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mgmurphy0910

Nursing Program at Franciscan University of Steubenville

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mgmurphy0910

Hi everyone! I'm wondering if anyone has attended/heard about Franciscan University's nursing program? I really want to go to Franciscan to find a supportive Catholic community, grow in my faith, and become a nurse, but I'm still unsure of whether I should choose Franciscan or not. Is the program really difficult and competitive? Do you still have time to make friends and hang out a bit, or is it constant studying all day every day? I'm just worried about how difficult nursing school will be as well as how expensive it is. I qualify for the Chancellor scholarship, but that still leaves a pretty big chunk of tuition left, so I don't know if I should settle for Benedictine College or somewhere else. Thanks so much for taking the time to read my post, I'd be so grateful if you could share your experiences with Franciscan's nursing program!! :)

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Luigi

I have no clue about the nursing program at Franciscan, nor about Franciscan University itself. But I do know that any nursing program will be demanding - those programs are almost all designed according to standards set by a national professional organization, so they're all pretty similar. And of course it depends on your background knowledge (preparedness), and study skills, and motivation, and that kind of thing.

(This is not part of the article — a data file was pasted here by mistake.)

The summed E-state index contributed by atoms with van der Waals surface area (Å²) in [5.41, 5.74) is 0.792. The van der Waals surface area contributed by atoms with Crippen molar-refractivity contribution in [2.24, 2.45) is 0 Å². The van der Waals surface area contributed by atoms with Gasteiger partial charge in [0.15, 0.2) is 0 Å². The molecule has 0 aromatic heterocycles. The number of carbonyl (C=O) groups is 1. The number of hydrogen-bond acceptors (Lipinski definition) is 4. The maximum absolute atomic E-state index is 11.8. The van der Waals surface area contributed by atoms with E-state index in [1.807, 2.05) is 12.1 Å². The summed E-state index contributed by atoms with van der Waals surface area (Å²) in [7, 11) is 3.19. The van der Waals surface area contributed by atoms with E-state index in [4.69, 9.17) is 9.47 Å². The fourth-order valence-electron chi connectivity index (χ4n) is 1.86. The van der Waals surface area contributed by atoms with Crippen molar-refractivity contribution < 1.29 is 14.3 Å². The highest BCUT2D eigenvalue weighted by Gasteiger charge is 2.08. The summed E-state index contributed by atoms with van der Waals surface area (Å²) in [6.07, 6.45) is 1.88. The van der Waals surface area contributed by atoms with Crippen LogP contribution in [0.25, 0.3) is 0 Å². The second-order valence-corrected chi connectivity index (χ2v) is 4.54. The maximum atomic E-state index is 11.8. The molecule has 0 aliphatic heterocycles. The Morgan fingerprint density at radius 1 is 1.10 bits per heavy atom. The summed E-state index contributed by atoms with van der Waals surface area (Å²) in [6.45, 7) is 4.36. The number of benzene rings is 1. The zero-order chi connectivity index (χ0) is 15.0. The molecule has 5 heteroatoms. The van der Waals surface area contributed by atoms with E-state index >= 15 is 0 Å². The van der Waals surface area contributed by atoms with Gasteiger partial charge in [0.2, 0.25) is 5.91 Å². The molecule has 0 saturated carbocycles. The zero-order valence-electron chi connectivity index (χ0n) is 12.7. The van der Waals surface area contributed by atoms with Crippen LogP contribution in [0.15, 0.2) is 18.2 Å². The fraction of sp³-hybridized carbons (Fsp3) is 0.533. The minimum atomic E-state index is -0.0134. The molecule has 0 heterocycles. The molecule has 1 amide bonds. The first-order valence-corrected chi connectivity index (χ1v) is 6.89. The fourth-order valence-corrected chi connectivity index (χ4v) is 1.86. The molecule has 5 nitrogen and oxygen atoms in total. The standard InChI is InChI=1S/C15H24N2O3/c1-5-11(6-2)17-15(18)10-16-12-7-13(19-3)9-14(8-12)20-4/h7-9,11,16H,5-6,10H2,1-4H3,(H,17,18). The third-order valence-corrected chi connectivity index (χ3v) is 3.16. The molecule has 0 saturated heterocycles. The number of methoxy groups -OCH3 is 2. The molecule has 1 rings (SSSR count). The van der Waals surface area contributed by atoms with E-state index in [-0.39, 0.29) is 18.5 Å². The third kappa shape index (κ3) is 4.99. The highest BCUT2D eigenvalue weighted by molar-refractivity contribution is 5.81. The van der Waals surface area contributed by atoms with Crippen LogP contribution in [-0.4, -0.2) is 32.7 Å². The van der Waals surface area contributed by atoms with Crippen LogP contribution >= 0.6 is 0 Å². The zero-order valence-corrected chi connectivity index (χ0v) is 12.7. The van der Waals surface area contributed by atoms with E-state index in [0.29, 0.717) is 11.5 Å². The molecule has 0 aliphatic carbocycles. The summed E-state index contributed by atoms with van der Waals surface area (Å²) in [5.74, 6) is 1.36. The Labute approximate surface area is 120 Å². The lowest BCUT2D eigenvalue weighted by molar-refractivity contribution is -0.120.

I also think you'll be able to thrive in your Catholic faith at Benedictine ... but that sort of depends on which Benedictine you're referring to - in Kansas, in northern Illinois, in New Hampshire? I know the Benedictine University in Kansas, and the one in New Hampshire, are strongly faith-based schools. 

You mention cost, and that's a serious consideration. If you complete an RN (or a BSN) you'll be able to work for the rest of your life, and you'll be able to earn a pretty reasonable income. However, you won't be able to start saving until you've paid off your college debts. So the lower your college debt when you graduate, the sooner you can get on with your life. If you know what kind of degree you want, pursue it at the cheapest qualified institution.

Here are the Laboure Society participants for this year, just as examples. https://rescuevocations.org/aspirants/ Each one has to raise $60,000 before s/he can enter religious life. A given aspirant may actually owe (much) more than that, but that's the average college debt for a bachelor's degree. Do anything and everything you can to keep your college loans as low as possible and still get the education you want. 

Edited by Luigi

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4LoveofJMJ

I wouldn't say you are settling for Benedictine in Atchison, Kansas if that's what you choose. As a student, I've found the faith life at BC extremely rewarding with the staff and community like nothing else. While I'm not a nursing student, many of my friends are and I've heard of nothing but positive comments. They have always had a good foundation in their faith and profession. Is there a fair amount of homework and work outside of class? Yes, but to be honest I'd be worried if there wasn't for nursing students.